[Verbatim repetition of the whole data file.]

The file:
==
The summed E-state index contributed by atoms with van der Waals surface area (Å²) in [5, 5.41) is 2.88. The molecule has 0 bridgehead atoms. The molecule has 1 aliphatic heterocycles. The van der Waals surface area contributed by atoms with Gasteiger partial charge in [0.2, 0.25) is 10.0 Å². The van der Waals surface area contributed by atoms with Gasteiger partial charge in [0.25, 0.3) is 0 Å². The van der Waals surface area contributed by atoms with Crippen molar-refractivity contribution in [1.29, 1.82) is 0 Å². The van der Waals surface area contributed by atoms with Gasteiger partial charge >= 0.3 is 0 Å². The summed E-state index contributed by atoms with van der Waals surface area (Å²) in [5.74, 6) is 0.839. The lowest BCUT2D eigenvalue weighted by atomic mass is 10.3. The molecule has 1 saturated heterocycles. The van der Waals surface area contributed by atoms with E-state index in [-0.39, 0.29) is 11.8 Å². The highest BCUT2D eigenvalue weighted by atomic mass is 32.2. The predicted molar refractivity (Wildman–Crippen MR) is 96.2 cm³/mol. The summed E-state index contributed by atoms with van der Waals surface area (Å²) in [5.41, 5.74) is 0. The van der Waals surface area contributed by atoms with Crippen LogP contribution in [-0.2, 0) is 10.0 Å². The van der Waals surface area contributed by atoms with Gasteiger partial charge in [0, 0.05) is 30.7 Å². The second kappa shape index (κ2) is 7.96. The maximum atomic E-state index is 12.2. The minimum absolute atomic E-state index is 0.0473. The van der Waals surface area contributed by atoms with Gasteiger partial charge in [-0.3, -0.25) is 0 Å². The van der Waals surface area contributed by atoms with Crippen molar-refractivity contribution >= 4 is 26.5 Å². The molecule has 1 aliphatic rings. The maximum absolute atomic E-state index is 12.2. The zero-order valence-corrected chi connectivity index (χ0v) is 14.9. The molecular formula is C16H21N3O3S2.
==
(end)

The summed E-state index contributed by atoms with van der Waals surface area (Å²) in [5, 5.41) is 2.88. The molecule has 0 bridgehead atoms. The molecule has 1 aliphatic heterocycles. The van der Waals surface area contributed by atoms with Gasteiger partial charge in [0.2, 0.25) is 10.0 Å². The van der Waals surface area contributed by atoms with Gasteiger partial charge in [0.25, 0.3) is 0 Å². The van der Waals surface area contributed by atoms with Crippen molar-refractivity contribution in [1.29, 1.82) is 0 Å². The van der Waals surface area contributed by atoms with Gasteiger partial charge >= 0.3 is 0 Å². The summed E-state index contributed by atoms with van der Waals surface area (Å²) in [5.74, 6) is 0.839. The lowest BCUT2D eigenvalue weighted by atomic mass is 10.3. The molecule has 1 saturated heterocycles. The van der Waals surface area contributed by atoms with E-state index in [-0.39, 0.29) is 11.8 Å². The highest BCUT2D eigenvalue weighted by atomic mass is 32.2. The predicted molar refractivity (Wildman–Crippen MR) is 96.2 cm³/mol. The summed E-state index contributed by atoms with van der Waals surface area (Å²) in [5.41, 5.74) is 0. The van der Waals surface area contributed by atoms with Crippen LogP contribution in [-0.2, 0) is 10.0 Å². The van der Waals surface area contributed by atoms with Gasteiger partial charge in [0, 0.05) is 30.7 Å². The second kappa shape index (κ2) is 7.96. The maximum atomic E-state index is 12.2. The minimum absolute atomic E-state index is 0.0473. The van der Waals surface area contributed by atoms with Gasteiger partial charge in [-0.3, -0.25) is 0 Å². The van der Waals surface area contributed by atoms with Crippen molar-refractivity contribution >= 4 is 26.5 Å². The molecule has 1 aliphatic rings. The maximum absolute atomic E-state index is 12.2. The zero-order valence-corrected chi connectivity index (χ0v) is 14.9. The molecular formula is C16H21N3O3S2.